Proponents of a “heartbeat bill” at the Statehouse have argued for passage as a way to press the U.S. Supreme Court to re-examine abortion rights. Well, Alabama and North Dakota have leaped ahead. On Tuesday, Gov. Jack Dalrymple of North Dakota signed a measure barring abortions once a fetal heartbeat is “detectable,” or as early as six weeks into a pregnancy, before many women know they are pregnant.

Even some opponents of abortion rights oppose such an extreme step. They argue, logically, that the Supreme Court will not approve. The court has permitted abortions until the fetus is viable outside the womb, roughly at 24 weeks.

More, the court has allowed restrictions on abortion rights, as long as they do not pose an “undue burden” on women. Hard to see a “heartbeat bill” as anything but violating the court rulings.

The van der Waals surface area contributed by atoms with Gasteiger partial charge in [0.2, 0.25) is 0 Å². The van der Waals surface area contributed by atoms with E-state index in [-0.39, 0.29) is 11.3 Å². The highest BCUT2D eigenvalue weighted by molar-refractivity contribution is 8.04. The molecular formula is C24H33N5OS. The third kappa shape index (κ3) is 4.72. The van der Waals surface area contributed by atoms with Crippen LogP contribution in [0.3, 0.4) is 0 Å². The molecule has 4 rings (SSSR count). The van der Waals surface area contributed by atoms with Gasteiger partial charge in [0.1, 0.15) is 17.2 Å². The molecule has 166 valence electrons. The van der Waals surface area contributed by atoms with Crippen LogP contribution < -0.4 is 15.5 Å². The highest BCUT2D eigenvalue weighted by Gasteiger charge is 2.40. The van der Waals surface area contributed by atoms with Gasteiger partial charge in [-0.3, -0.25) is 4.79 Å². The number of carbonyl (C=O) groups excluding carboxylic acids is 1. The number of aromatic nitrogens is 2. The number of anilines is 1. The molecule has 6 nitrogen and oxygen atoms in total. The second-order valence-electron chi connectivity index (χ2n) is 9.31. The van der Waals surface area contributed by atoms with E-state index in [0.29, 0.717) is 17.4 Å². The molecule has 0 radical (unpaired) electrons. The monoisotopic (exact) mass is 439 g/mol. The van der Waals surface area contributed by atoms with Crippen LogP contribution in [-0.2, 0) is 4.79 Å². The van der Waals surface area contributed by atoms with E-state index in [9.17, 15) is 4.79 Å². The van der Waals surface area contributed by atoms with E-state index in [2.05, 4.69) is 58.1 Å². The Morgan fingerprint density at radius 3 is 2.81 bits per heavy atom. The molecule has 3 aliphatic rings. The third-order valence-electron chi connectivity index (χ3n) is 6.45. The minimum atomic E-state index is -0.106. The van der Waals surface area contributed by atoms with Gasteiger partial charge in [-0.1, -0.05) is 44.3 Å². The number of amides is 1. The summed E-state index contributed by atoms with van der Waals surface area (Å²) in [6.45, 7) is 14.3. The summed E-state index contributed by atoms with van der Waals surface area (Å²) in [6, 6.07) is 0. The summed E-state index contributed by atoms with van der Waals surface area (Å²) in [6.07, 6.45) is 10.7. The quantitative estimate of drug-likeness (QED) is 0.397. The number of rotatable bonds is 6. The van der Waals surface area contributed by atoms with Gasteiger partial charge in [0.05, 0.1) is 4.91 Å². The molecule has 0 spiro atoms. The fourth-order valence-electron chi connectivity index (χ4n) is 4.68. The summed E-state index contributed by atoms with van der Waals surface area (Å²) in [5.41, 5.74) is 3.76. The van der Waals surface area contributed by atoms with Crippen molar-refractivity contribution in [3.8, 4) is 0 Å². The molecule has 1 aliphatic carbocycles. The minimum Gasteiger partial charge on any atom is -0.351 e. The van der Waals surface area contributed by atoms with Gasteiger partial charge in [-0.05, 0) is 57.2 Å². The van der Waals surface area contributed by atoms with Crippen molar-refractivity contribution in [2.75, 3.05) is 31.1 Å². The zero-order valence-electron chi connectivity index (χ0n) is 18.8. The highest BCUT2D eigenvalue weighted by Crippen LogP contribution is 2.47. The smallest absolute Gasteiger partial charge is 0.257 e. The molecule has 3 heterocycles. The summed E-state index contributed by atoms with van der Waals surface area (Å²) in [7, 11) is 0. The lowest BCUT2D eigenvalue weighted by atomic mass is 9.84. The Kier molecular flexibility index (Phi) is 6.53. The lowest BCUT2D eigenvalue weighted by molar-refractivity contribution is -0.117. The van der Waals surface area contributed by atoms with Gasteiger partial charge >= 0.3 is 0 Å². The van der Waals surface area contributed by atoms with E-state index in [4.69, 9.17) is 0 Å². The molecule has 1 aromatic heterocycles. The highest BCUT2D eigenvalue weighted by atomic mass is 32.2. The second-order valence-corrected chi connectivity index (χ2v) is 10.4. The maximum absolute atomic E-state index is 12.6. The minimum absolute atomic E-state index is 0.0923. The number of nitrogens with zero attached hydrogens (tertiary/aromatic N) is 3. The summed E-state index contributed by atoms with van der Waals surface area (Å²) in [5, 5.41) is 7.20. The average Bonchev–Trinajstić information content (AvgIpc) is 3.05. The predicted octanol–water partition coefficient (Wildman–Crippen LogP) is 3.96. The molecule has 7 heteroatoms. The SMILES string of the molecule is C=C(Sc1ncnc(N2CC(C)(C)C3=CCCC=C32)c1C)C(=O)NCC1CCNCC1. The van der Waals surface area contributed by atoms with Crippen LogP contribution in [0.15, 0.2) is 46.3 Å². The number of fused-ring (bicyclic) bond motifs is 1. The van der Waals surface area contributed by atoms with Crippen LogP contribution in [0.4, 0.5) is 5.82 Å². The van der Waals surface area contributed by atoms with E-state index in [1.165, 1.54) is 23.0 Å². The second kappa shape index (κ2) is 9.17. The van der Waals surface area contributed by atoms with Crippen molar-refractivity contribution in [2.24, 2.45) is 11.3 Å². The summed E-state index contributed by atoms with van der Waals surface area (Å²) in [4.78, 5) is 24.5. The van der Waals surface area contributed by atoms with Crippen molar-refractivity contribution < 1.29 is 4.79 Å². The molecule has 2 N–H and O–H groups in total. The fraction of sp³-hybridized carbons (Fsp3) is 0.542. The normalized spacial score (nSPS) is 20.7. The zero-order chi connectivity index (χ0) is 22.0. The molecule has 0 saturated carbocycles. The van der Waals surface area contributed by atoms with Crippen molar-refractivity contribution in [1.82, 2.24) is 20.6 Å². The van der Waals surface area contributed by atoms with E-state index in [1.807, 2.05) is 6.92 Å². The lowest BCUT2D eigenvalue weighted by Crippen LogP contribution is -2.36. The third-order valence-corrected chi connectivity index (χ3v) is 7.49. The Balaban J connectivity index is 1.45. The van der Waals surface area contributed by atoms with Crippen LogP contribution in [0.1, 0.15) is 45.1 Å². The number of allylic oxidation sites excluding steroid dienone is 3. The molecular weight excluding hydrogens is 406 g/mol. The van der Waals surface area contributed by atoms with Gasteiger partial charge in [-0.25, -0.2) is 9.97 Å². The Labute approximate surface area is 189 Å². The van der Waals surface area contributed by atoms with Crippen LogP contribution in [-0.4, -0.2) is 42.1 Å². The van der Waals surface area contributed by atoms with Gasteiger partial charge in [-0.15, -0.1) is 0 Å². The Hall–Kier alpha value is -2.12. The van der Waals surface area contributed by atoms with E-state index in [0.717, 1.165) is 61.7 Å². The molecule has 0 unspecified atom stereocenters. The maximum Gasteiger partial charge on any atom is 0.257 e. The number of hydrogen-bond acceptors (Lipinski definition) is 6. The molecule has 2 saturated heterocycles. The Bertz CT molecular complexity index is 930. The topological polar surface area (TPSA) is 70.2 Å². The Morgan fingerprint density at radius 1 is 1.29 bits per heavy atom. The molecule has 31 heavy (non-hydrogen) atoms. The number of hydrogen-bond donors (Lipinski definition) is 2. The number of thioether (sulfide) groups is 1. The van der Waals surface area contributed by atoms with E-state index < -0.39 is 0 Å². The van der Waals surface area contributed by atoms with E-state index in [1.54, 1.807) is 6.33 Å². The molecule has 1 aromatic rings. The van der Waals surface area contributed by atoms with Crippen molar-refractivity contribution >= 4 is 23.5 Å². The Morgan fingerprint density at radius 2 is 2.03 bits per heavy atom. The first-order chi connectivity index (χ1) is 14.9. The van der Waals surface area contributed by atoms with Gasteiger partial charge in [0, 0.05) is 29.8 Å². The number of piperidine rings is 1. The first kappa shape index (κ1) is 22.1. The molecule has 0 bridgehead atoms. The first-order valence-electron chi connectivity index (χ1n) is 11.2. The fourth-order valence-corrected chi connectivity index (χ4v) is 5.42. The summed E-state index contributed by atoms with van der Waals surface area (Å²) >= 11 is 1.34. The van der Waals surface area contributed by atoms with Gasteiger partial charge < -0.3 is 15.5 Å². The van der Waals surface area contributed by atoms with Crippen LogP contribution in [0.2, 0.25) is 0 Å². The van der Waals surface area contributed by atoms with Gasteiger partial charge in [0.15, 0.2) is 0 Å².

With all of this in mind, why would the Republican majorities in charge of the Ohio legislature now renew their own efforts to pass a “heartbeat bill”? Legislation cleared the House in the last session. Thankfully, Tom Niehaus, then the Senate president, blocked the bill from advancing further.

At this point, John Kasich should step up. Lawsuits already are in motion. Ohio has much on its agenda. The governor would do well to say that he doesn’t want to see a “heartbeat bill.”